The seemingly endless debate about whether a landmark designation hurts real estate values continued bubbling in 2013, even as the New York City Landmarks Preservation Commission designated two new districts and one extension in the fiscal year ending in June, and began preparing to celebrate the 50th anniversary of the city’s landmarks law starting in 2015.
In the fiscal year that ended in June, the commission approved the East Village/Lower East Side Historic District; the West End-Collegiate Historic District Extension, roughly along West End Avenue between 70th and 79th Streets; and the Bedford-Stuyvesant/Expanded Stuyvesant Heights Historic District in Brooklyn. In the current fiscal year, the commission is to vote on the Harrison Street Historic District on Staten Island and the Central Ridgewood Historic District in Queens. The South Village Historic District, a 13-block area north of West Houston Street, was approved unanimously on Dec. 17.
Public hearings have been held on the Riverside-West End Historic District Extension II; the Crown Heights North III Historic District in Brooklyn and the Bedford Historic District, also in Brooklyn; and the Douglaston Historic District Extension in Queens.
The Real Estate Board of New York, known by its acronym Rebny, continued to be vocal in citing the downsides of historic designation.
In a June report, Rebny stated that more than one in four properties in Manhattan are protected as landmarks, and argued that designation as a historic district “effectively prohibits the full development potential of underdeveloped sites.” The report also stated that “there are numerous cases where properties with no historic value like vacant lots, parking lots and gas stations are included in the designation of a historic district.”
“There are many occasions when we’ve been supportive of landmark designation,” said Michael Slattery, Rebny’s senior vice president for research. “For example, the extension of the Park Slope District and the area in Chelsea where the Underground Railroad was. Where the process breaks down is when the quality of buildings is not up to standards — for example, when a district includes too many no-style buildings.”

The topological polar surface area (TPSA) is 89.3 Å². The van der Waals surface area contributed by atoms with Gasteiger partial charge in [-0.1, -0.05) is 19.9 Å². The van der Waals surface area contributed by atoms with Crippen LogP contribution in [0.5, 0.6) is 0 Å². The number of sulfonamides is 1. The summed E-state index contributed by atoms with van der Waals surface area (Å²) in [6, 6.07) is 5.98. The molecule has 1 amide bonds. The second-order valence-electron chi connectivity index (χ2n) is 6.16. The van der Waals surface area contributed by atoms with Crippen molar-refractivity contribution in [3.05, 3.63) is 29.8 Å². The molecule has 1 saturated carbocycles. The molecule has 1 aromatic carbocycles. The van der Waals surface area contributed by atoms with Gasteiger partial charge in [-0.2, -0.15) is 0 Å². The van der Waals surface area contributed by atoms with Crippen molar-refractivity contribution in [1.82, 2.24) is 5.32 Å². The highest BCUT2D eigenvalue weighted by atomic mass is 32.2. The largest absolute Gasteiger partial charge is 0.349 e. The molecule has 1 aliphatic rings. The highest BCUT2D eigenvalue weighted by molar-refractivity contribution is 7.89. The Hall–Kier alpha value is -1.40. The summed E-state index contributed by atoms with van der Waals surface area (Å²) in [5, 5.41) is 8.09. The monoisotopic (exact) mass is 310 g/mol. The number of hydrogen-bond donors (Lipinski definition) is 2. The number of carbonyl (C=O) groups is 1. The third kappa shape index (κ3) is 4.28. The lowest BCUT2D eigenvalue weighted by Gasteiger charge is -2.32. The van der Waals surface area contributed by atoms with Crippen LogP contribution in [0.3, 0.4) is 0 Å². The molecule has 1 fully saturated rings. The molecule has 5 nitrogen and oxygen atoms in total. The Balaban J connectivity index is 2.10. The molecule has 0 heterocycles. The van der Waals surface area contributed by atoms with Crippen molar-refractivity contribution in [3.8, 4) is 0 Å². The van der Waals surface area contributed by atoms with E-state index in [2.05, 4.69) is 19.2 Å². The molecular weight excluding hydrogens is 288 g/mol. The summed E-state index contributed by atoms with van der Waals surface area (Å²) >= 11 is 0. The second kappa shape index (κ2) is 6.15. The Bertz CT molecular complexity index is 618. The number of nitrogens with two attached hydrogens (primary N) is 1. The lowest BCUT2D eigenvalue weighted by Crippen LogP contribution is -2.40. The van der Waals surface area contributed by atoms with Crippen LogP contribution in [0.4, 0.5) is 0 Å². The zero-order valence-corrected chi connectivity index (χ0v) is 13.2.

In response, Elisabeth de Bourbon, the commission’s director of communications, said: “What critics don’t take into account are issues like neighborhood stability and neighborhood pride. Those sorts of benefits cannot be measured.”
Mitchell Moss, a professor of urban policy and planning at New York University, says both viewpoints have certain merits.
“On the one hand,” Professor Moss said, “some protected areas, like the proposed South Village extension, are of questionable historical identity. On the other hand, in many protected areas, landmarking has not been an impediment to development. Designation hasn’t stopped development in NoHo or West Chelsea. In many areas, landmarking has encouraged intelligent development. Dumbo is one of the great successes of landmarking.”
Ingrid Gould Ellen, the director of the urban planning program at the Robert F. Wagner Graduate School of Public Service at New York University and a director of the Furman Center for Real Estate and Urban Policy at New York University, points out that the Rebny reports study only Manhattan. “Both camps are focused on Manhattan,” said Professor Ellen, noting that designation might have a very different impact in Manhattan than on the rest of the city. In addition, she said, “the challenge for any study of historic district designation is that it’s always difficult to know what would have happened in the absence of a designation.”
The goal, in her view, should be a broader conversation about land use. “We need to balance the goal of increasing new construction and that of preserving the city’s cultural heritage,” she said.